Assistant secretary general in charge of human and social development at the CARICOM Secretariat, Dr Douglas Slater, told regional culture stakeholders from government and the artistic community that their input and ideas were crucial to post COVID-19 resilience.
He was speaking at the beginning of the ‘First Regional Dialogue on Culture in a COVID-19 Environment’, which was held virtually last Wednesday.
“The region looks to you as an important stakeholder to provide it with your inputs and ideas. If there was ever a time that we need culture and creativity to address our challenges, it is now,” Dr Slater pointed out.
He said the meeting was timely and addressed an issue that was very relevant to the Caribbean as COVID-19 had almost halted every aspect of CARICOM’s economic and social development. Slater said member states had an incredible challenge to face in addressing the upcoming hurricane season given existing vulnerabilities.
He encouraged the representatives of the creative industries to prepare to demonstrate the importance of culture as an element in the lifeblood of society, noting that there was a critical role for creatives to play in the rebuilding of a resilient Caribbean Community.
In his remarks, Dr Slater also gave an overview of the actions taken by the CARICOM Secretariat since the advent of COVID-19 in December 2019. He outlined that the CARICOM Secretariat has been monitoring the development of the virus almost daily. He also disclosed that the secretariat had been working closely with the Caribbean Public Health Agency (CARPHA) and the Caribbean Disaster Emergency Management Agency (CDEMA), along with other regional stakeholders and partners from the onset. He noted that there have also been significant engagements with the air and cruise line industries.
He explained that other sectors were also engaged through special meetings of the various regional councils, noting that “COVID-19 impacted on every aspect of the Region’s economic development”. Some of the areas that received the attention of special meetings included agriculture, trade, education, security, and health. According to Dr. Slater, the focus was on planning for worst-case scenarios and the exploration of opportunities to emerge a more resilient Region.
“It is reasonable to say that we had astute political and technical leadership in CARICOM to handle this. The figures demonstrate this,” Dr Slater stated.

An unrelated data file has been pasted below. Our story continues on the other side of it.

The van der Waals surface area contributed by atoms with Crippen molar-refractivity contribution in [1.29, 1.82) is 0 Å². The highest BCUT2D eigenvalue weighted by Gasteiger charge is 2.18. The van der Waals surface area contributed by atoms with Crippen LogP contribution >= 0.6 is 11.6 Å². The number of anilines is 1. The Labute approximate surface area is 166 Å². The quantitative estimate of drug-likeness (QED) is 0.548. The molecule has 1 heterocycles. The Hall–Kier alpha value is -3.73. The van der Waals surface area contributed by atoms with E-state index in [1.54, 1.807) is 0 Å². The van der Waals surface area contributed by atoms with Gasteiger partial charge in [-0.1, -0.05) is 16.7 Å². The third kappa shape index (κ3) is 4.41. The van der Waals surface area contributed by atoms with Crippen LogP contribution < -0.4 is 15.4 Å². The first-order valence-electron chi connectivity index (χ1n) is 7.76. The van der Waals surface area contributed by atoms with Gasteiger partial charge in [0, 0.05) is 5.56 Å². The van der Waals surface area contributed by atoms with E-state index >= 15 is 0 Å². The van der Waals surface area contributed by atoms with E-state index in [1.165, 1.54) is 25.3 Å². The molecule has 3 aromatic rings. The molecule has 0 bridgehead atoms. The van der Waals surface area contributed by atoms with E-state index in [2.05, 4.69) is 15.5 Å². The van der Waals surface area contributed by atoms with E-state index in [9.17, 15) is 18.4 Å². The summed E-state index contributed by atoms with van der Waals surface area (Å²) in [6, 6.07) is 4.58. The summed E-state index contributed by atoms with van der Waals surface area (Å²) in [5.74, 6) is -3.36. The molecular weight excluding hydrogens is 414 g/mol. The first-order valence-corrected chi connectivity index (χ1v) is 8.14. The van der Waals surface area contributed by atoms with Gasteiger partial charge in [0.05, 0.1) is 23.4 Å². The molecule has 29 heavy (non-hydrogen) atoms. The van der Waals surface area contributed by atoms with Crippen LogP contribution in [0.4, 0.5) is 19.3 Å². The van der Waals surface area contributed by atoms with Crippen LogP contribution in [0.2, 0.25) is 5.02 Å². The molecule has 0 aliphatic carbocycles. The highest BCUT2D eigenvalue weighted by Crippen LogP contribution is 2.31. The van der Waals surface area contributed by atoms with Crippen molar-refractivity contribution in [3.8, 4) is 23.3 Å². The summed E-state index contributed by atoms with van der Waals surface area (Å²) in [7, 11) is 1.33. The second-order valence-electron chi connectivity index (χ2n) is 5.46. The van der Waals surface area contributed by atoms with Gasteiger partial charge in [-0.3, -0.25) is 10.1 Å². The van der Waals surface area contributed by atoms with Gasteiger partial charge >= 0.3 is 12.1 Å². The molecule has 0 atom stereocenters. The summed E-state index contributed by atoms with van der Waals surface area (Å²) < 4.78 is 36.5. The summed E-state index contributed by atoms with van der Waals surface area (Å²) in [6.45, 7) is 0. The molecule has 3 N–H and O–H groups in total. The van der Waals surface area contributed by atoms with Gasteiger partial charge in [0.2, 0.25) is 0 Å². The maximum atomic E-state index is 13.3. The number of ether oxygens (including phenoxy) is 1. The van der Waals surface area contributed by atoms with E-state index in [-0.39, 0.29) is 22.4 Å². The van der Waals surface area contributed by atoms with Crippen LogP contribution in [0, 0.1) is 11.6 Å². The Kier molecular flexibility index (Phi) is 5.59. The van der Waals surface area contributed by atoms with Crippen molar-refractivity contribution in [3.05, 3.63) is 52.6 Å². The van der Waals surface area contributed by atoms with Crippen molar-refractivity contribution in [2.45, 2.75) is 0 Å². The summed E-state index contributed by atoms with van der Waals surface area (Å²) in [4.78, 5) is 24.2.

He said the region had been able to manage this first outbreak of COVID-19 well, relative to the international environment and more developed and endowed countries.
“The region looks to you as an important stakeholder to provide it with your inputs and ideas. If there was ever a time that we need culture and creativity to address our challenges, it is now.”— Dr Douglas Slater, CARICOM assistant secretary general in charge of human and social development
“We recognised very early that we have limitations in our health care systems and that we must heed the advice of our scientists and medical personnel, and I want to place on record our gratitude to health care workers as well as the regional universities,” he said.
He also commended CARPHA and CDEMA for what he referred to as yeoman service to the Caribbean.
He shared that a regional public health protocol was now being developed to guide the reopening of the region. According to Dr Slater, all the components may not be ideal to all Member States and he expected that some may not use it in its entirety. But the idea was to have a baseline to be used.
“We expect, depending on the situation in particular member states, to have some adaptation of that protocol,” he said.
During the meeting, participants gave an overview of the situation in their countries as it relates to culture, particularly regarding cancelled events and festivals. Several countries and regional agencies, notably the Caribbean Development Bank and Caribbean Export Development Agency, indicated that stimulus packages were available or in development to assist artists and cultural workers who are facing economic challenges during this period.
The meeting was attended by representatives from ministries of culture from 19 member states and associate members, stakeholders who are industry leaders in a variety of areas, representatives of the Caribbean Development Bank, Caribbean Export and UNESCO Cluster Office for the Caribbean, along with staff of the CARICOM Secretariat.